Most of us have never lived through a time like this. The COVID-19 pandemic has affected lives around the globe, and is arguably the most serious health crisis Canada has ever faced. Beyond the health concerns, this past year has exposed massive cracks in our society. The pandemic has disproportionately affected women, vulnerable people, and those already marginalized. It has exasperated the challenges of people who were already struggling. Stories, studies and research show us that women have been deeply affected in a variety of ways. From job losses, to suddenly caring for children at home, or home schooling, to serving on the front lines of healthcare; women are shouldering a large majority of the burdens.
Additionally, we’ve seen rates of violence against women skyrocket worldwide. In Canada’s recently-released profile on family violence from 2019, women made up almost four-fifths of all victims of intimate partner violence (79%). While these statistics were similiar before the pandemic began, they are important in understanding the grim situation many women were already facing before lockdowns started.
The COVID-19 pandemic brought lockdowns world-wide, school and daycare closures, job losses, and restrictions for women’s shelters. The impact these stressors had on families was huge, and for many, it created situations where there was a possibility of family violence or an increase in the severity of violence. Women and children attempting to flee abusive situations faced additional barriers and in some cases, were unable to seek help. This is still the case for so many.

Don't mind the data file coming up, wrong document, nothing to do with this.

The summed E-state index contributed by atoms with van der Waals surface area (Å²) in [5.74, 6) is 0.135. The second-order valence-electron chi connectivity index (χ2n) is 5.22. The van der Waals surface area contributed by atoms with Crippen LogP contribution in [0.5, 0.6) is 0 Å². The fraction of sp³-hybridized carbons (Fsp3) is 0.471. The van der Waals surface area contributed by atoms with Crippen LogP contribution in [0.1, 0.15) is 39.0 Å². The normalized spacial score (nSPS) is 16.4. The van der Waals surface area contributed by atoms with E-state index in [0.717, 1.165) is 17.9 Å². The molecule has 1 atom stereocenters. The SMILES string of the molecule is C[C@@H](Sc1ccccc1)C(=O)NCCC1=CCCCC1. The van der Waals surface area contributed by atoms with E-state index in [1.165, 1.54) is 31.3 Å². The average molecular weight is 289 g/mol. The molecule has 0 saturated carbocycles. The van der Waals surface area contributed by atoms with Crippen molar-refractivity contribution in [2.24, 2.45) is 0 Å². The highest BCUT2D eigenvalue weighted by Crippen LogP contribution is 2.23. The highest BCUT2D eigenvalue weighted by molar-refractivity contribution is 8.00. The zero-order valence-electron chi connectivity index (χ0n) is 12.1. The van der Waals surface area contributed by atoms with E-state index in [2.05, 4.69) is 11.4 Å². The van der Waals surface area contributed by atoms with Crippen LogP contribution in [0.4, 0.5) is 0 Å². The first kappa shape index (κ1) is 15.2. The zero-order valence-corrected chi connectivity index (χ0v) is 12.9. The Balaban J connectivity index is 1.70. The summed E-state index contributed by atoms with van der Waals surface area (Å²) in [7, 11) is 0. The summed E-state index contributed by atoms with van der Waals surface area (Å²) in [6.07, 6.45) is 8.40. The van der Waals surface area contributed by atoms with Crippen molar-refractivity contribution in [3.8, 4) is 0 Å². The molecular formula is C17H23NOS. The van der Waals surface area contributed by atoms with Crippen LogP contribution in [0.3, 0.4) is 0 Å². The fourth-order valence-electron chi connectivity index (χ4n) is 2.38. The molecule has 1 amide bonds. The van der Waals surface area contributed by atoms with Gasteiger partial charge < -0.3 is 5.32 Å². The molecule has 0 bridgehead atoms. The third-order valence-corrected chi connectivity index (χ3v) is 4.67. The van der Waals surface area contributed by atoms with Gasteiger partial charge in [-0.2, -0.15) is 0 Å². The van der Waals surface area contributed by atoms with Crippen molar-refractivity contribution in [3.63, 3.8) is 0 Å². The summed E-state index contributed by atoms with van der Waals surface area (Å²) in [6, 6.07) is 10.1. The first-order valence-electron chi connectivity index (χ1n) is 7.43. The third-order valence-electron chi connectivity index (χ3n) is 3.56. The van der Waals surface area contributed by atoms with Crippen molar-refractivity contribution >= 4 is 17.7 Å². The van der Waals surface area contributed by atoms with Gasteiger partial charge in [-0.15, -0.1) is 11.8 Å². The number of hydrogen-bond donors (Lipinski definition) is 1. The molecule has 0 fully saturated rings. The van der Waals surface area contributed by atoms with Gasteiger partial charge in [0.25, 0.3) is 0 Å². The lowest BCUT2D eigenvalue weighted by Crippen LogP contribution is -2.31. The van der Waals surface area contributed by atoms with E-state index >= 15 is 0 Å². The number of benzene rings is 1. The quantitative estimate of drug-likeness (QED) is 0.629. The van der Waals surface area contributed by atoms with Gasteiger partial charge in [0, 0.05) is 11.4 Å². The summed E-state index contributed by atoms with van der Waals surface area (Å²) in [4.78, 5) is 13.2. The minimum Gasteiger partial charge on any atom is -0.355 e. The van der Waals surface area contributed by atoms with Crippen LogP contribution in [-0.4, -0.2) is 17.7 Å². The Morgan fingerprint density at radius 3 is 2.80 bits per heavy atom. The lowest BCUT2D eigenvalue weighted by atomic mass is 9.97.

As we enter the recovery phase of COVID-19, it is imperative that women are at the centre of the recovery plan. A recovery plan that advances gender equality and creates stability - both economic and social - for all people - is vital to creating an inclusive society. This year’s International Women’s Day Theme, we’re focusing on #FeministRecovery We must ensure women are a part of all discussions and plans for economic recovery and rebuilding, for supporting women and caregivers who are the frontlines of the pandemic, and in helping families who are suffering or healing from violence.
By placing a gender lens on the recovery process, we can then better determine what our society most needs to rebuild. Understanding the massive cracks that already existed, we can ideally rebuild with a greater understanding of what is required to create a more inclusive and equal society, economically and socially. Only by supporting those who are most vulnerable and marginalized, can we really begin to rebuild properly.
Today, choose to challenge and call out inequality gender bias. Celebrate the achievements of women. Support initiatives and women who are working hard for positive change. Follow the #FeministRecovery movement and help advocate for change, for women everywhere. Together, we can help to rebuild a more inclusive world.